How do you fund very important operations, like the public schools, fire department and police department, when they all need more than they receive?
To the editor:
How do you fund very important operations, like the public schools, fire department and police department, when they all need more than they receive? We have seen the great work of our fire department when a home is destroyed and the family was miraculously saved; we have all applauded the work of the police when facing great danger to themselves and others. We can’t live without our police and fire employees. They have rightly pushed the community to increase income for wages and equipment.
While not at all downplaying their contribution to society, I want to mention a segment of our population that sits at the lower end of the salary scale, but interfaces much more with the citizens of our community. Counting summer school, teachers have our children more than 200 days a year. It usually isn’t very dramatic, and today they have many different hats to wear. They must step in often and serve as parent, counselor, sometimes even as policeman, mediator, nutrition adviser (so many children don’t get food at home), doctor (some aren’t provided basic health care at home), encourager – and also teach these children for them to be prepared to make a contribution to society.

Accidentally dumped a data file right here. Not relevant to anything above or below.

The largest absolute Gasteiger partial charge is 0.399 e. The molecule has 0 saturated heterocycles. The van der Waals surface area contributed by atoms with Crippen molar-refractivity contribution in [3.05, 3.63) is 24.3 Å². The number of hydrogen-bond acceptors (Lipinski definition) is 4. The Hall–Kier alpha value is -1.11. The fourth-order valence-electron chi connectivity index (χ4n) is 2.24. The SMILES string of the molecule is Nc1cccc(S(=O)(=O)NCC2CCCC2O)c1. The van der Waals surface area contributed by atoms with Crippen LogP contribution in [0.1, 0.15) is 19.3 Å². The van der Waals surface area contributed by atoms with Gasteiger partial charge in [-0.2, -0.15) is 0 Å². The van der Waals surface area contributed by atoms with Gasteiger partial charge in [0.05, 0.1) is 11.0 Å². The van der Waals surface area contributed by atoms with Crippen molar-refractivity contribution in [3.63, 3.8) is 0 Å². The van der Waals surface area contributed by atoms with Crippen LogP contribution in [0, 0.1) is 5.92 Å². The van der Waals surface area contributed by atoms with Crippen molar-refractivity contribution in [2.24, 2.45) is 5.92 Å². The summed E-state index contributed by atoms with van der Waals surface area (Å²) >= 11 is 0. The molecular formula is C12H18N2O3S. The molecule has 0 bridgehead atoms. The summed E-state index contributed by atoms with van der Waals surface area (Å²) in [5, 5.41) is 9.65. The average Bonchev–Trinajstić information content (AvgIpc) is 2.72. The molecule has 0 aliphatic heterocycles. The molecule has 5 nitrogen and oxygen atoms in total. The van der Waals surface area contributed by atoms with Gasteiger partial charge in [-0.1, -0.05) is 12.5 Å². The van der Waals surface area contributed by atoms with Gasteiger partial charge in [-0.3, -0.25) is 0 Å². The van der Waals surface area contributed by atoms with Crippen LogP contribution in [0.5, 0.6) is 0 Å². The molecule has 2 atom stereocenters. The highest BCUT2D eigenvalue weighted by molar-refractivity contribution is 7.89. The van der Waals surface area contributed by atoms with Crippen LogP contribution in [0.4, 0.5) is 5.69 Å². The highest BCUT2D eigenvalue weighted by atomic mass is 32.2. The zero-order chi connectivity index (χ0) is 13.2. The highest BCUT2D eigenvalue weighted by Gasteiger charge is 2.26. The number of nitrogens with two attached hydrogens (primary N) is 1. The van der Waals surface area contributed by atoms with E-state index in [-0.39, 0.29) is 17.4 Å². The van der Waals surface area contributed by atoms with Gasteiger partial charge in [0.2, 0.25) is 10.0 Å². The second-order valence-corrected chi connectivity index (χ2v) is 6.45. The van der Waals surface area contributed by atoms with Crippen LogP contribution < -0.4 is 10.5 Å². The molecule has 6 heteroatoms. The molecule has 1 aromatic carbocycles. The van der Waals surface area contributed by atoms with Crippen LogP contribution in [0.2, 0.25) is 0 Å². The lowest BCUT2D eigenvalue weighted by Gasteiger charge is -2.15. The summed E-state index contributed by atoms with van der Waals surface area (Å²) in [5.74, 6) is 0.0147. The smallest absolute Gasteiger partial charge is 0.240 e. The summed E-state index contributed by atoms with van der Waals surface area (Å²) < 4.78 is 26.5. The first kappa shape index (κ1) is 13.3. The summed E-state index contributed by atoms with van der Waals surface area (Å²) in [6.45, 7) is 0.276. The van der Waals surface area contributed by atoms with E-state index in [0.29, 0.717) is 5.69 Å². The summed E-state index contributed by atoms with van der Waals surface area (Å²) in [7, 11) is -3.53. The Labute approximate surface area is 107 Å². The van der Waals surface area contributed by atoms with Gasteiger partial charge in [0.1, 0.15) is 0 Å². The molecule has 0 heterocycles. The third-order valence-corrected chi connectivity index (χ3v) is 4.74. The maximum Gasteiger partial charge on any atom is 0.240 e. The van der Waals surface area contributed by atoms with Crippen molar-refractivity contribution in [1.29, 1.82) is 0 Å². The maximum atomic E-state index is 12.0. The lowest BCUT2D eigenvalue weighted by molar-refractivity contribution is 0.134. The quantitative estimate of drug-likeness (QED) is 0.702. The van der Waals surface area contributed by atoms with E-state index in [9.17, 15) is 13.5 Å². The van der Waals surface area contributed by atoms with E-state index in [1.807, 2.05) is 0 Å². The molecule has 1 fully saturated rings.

Today we are faced with declining revenues and we see or hear very little about the financial needs of our teachers. They are not nearly as well paid as some of the other public servants but work just as hard and serve under just as much stress as other public servants. I would hate to see our current financial situation get down to who can influence and lobby the best with our elected officials.
As one who has seen firsthand this past year how they daily face the challenges before them, please consider them also, maybe even first, when funds are allocated.